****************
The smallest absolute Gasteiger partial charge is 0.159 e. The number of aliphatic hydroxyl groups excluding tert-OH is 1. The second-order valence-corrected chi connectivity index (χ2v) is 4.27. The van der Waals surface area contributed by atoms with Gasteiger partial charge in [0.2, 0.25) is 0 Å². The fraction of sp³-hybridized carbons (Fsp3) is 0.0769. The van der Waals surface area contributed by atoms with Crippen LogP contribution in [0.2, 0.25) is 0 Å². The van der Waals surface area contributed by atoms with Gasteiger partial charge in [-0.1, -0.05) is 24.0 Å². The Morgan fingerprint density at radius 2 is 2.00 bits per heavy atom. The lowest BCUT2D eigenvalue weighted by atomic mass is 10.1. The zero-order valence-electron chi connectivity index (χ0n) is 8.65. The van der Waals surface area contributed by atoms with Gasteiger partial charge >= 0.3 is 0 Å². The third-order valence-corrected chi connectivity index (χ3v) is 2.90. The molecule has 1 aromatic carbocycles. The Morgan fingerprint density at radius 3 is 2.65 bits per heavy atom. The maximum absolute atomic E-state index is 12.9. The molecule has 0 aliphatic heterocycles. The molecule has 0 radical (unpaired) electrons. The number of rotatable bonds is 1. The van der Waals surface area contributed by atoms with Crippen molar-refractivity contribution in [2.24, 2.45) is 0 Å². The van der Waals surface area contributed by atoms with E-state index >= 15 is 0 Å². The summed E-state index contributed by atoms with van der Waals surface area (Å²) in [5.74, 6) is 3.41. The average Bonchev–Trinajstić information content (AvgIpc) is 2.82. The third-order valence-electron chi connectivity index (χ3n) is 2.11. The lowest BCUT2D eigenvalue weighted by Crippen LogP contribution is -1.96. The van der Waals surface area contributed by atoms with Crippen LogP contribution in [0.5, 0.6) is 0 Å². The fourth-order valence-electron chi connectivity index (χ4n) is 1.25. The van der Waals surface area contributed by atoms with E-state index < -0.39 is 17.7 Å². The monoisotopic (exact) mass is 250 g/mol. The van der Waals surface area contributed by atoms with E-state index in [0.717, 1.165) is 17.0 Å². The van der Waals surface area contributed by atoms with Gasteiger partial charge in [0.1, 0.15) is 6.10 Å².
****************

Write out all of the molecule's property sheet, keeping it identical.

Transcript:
The smallest absolute Gasteiger partial charge is 0.159 e. The number of aliphatic hydroxyl groups excluding tert-OH is 1. The second-order valence-corrected chi connectivity index (χ2v) is 4.27. The van der Waals surface area contributed by atoms with Gasteiger partial charge in [0.2, 0.25) is 0 Å². The fraction of sp³-hybridized carbons (Fsp3) is 0.0769. The van der Waals surface area contributed by atoms with Crippen LogP contribution in [0.2, 0.25) is 0 Å². The van der Waals surface area contributed by atoms with Gasteiger partial charge in [-0.1, -0.05) is 24.0 Å². The Morgan fingerprint density at radius 2 is 2.00 bits per heavy atom. The lowest BCUT2D eigenvalue weighted by atomic mass is 10.1. The zero-order valence-electron chi connectivity index (χ0n) is 8.65. The van der Waals surface area contributed by atoms with Gasteiger partial charge >= 0.3 is 0 Å². The third-order valence-corrected chi connectivity index (χ3v) is 2.90. The molecule has 1 aromatic carbocycles. The Morgan fingerprint density at radius 3 is 2.65 bits per heavy atom. The maximum absolute atomic E-state index is 12.9. The molecule has 0 aliphatic heterocycles. The molecule has 0 radical (unpaired) electrons. The number of rotatable bonds is 1. The van der Waals surface area contributed by atoms with Crippen molar-refractivity contribution in [2.24, 2.45) is 0 Å². The van der Waals surface area contributed by atoms with E-state index >= 15 is 0 Å². The summed E-state index contributed by atoms with van der Waals surface area (Å²) in [5.74, 6) is 3.41. The average Bonchev–Trinajstić information content (AvgIpc) is 2.82. The third-order valence-electron chi connectivity index (χ3n) is 2.11. The lowest BCUT2D eigenvalue weighted by Crippen LogP contribution is -1.96. The van der Waals surface area contributed by atoms with Crippen LogP contribution in [0.5, 0.6) is 0 Å². The fourth-order valence-electron chi connectivity index (χ4n) is 1.25. The van der Waals surface area contributed by atoms with E-state index < -0.39 is 17.7 Å². The monoisotopic (exact) mass is 250 g/mol. The van der Waals surface area contributed by atoms with E-state index in [0.717, 1.165) is 17.0 Å². The van der Waals surface area contributed by atoms with Gasteiger partial charge in [0.1, 0.15) is 6.10 Å².